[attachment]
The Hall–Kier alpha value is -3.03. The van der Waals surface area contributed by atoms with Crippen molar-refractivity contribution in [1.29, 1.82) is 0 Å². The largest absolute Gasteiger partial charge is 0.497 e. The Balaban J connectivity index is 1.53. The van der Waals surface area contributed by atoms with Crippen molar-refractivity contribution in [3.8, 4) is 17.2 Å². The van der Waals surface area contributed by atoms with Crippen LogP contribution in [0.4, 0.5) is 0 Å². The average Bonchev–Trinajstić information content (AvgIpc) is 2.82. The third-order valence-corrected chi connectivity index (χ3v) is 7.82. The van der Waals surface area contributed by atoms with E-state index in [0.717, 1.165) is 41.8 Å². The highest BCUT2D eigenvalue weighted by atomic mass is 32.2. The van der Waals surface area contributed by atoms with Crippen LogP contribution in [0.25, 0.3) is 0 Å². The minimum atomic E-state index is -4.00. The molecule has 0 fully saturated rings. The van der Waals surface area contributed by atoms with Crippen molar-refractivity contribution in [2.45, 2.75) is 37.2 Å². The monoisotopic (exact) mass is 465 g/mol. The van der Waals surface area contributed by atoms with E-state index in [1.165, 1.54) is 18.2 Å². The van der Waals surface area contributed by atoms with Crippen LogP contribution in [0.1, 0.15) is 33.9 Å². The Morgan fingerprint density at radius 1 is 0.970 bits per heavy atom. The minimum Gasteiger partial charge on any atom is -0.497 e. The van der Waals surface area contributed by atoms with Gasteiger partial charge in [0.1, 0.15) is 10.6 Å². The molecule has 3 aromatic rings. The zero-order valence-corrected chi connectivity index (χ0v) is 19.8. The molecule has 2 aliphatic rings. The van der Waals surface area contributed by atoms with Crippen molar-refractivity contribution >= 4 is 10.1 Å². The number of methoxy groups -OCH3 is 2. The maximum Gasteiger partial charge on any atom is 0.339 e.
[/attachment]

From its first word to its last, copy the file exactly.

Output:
The Hall–Kier alpha value is -3.03. The van der Waals surface area contributed by atoms with Crippen molar-refractivity contribution in [1.29, 1.82) is 0 Å². The largest absolute Gasteiger partial charge is 0.497 e. The Balaban J connectivity index is 1.53. The van der Waals surface area contributed by atoms with Crippen molar-refractivity contribution in [3.8, 4) is 17.2 Å². The van der Waals surface area contributed by atoms with Crippen LogP contribution in [0.4, 0.5) is 0 Å². The average Bonchev–Trinajstić information content (AvgIpc) is 2.82. The third-order valence-corrected chi connectivity index (χ3v) is 7.82. The van der Waals surface area contributed by atoms with E-state index in [0.717, 1.165) is 41.8 Å². The highest BCUT2D eigenvalue weighted by atomic mass is 32.2. The van der Waals surface area contributed by atoms with Crippen LogP contribution in [0.25, 0.3) is 0 Å². The minimum atomic E-state index is -4.00. The molecule has 0 fully saturated rings. The van der Waals surface area contributed by atoms with Crippen molar-refractivity contribution in [2.45, 2.75) is 37.2 Å². The monoisotopic (exact) mass is 465 g/mol. The van der Waals surface area contributed by atoms with E-state index in [1.165, 1.54) is 18.2 Å². The van der Waals surface area contributed by atoms with Crippen LogP contribution in [0.1, 0.15) is 33.9 Å². The Morgan fingerprint density at radius 1 is 0.970 bits per heavy atom. The minimum Gasteiger partial charge on any atom is -0.497 e. The van der Waals surface area contributed by atoms with Gasteiger partial charge in [0.1, 0.15) is 10.6 Å². The molecule has 3 aromatic rings. The zero-order valence-corrected chi connectivity index (χ0v) is 19.8. The molecule has 2 aliphatic rings. The van der Waals surface area contributed by atoms with Crippen molar-refractivity contribution >= 4 is 10.1 Å². The number of methoxy groups -OCH3 is 2. The maximum Gasteiger partial charge on any atom is 0.339 e.